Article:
The May 2005 Edition of Street Spirit

A publication of the American Friends Service Committee


National AFSC AFSC Economic Justice BOSS Website



In this issue:

Someone's Sister: Homeless in the East Bay

A Young Mother Dreams of a Brighter Future

Legal Rights of Homeless People

Exposing Wal-Mart Empire

HUD Pulls a Disappearing Act

Devastating Cuts to Section 8

Civil Rights Gets on the Bus

UC Students Brutalized by Police

Activism for Economic Justice

Night of Humanity and Courage

Nonviolent Vigil for San Diego's Poorest

The Faithful Fools

Medical Pot in Santa Cruz

Poor Leonard's Almanack

Poetry of the Streets


February 2005






Street Spirit is published by American Friends Service Committee.

All works are copyrighted by the authors.

The views expressed in Street Spirit are those of the individual authors alone, and not necessarily that of the American Friends Service Committee.

A Night of Humanity and Courage
San Diego citizens protest against unjust homeless policy, and the cops back off

by Ana Barral

On Saturday, April 16, at 1:25 a.m. at night, a small group of persons sits peacefully holding hands on the ground of City Concourse in downtown San Diego. A group of policemen stand at some distance, issuing a warning that if they don't disperse, they will be arrested.

In response, the protesters start singing "Amazing Grace." A nonviolent scene of civil disobedience, this is the last act of the Rally and Sleep-out for the Homeless that started at 7 p.m. the evening before.

"You are invited to be homeless for one night," said the invitation to the rally. It was organized by the coalition, Citizens in Support of Homeless People, as a call to raise awareness about the homeless situation in San Diego.

The beginning of the week saw the closing of the winter shelters in San Diego, meaning that hundreds of homeless people are back on the streets again. With the available shelter beds hardly reaching a third of the actual number of persons in need, most of them will spend the night trying to hide from being ticketed by the police due to the ordinance that makes it illegal to sleep on the streets.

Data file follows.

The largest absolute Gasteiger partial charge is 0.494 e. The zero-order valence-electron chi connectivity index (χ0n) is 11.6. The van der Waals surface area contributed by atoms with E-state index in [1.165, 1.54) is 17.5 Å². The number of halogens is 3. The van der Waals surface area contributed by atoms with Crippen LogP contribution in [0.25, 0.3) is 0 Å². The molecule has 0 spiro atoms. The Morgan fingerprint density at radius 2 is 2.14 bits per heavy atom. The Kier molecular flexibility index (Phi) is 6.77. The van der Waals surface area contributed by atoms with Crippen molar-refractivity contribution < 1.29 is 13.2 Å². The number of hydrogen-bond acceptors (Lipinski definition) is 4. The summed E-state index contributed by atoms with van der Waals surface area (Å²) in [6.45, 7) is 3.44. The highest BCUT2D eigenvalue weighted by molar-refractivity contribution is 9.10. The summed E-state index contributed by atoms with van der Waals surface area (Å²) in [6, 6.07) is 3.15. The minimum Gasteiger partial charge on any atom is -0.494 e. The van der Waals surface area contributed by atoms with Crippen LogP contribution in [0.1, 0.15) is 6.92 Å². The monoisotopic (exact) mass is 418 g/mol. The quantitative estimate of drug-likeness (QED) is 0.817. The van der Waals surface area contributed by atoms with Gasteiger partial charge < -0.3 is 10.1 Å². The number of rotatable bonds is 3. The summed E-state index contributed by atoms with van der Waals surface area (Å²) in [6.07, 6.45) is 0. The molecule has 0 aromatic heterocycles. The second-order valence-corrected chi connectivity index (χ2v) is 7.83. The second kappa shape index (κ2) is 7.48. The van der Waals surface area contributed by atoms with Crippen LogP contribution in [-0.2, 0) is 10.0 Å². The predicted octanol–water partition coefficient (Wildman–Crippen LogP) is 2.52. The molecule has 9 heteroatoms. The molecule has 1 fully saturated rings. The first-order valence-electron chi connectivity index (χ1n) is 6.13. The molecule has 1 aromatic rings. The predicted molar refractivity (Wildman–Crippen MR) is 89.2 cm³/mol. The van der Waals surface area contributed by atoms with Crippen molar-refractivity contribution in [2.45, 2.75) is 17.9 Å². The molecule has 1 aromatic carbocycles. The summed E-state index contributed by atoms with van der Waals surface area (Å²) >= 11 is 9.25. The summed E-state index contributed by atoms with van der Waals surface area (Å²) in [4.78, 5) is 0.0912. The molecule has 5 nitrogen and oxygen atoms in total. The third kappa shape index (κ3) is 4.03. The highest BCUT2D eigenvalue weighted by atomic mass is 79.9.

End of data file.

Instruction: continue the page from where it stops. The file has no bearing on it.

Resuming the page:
By 7 p.m., around 150 people had already gathered in the City Concourse, a number that would increase later to 500. Most of them visited the information table of Street Light, San Diego's homeless newspaper, and got some refreshments before settling down. A big American flag was held high at the front by people who spontaneously took turns as the rally unfolded.

On a makeshift podium, the rules were read before starting: it was meant to be a peaceful process, no drugs, alcohol or violence would be allowed. And so it was all through the night.
James Summers from Veterans for Peace opened with a rousing speech demanding true "support for the troops" in form of health care, housing and job assistance for the returning veterans.

Other speakers included Pastor Noel Estergren from First Lutheran Church and Jesus Nieto, professor from SDSU.

Charismatic "Rosie," a homeless writer for Street Light, drew applause with her seething criticism of the City Council. Larry Milligan, a long-time activist known for his passionate legal battles to stop the ticketing of the homeless and to establish a safe camping ground for them, gave a dramatic update about the situation in San Diego, mixed with poetry.

Personal testimonies of homeless people were then heard, some tempered and clear, others painful and passionate, voices of the unheard and unseen on our streets. Pity that no member of the City Council and no San Diego officials, except the cops, showed up. Night falling, a vibrant performance by the drummer band Supersonics made the rally more festive, together with a serving of homemade chili.

After 10 p.m., the participants who decided to sleep out as a protest started to settle down for the night in their sleeping beds and blankets. Under a shining moon and the trees of the concourse, it could have been a camp-out in nature except for the menacing presence of the policemen.

Rumors of $5000 bail did not deter the activists, who were ready to stay in jail several days just like their homeless brothers and sisters. A group of young people who saw the news on TV showed up spontaneously, carrying bags of food and cases of water. Their gesture of coming to offer help, instead of joining the Saturday crowd in the Gaslamp just a few blocks away, is another touching example of everyday humanity.

After two consecutive warnings, the second around 4.30 a.m., the police abandoned the Concourse without making any arrests. For those who observed the scene, the contrast between the force of authority and the force of true humanity and moral conviction could not have been more dramatic. Although largely ignored by the mainstream media, on that night history was made by modest heroes in our city.

1515 Webster St,#303
Oakland, CA 94612Phone: (510) 238-8080, ext. 303

E-mail: Spirit

© 2002-2005 STREET SPIRIT. All rights reserved.

Published by American Friends Service Committee

Editor : Terry Messman

Web Design: Robert Mills, Web Weaver CyberB Solutions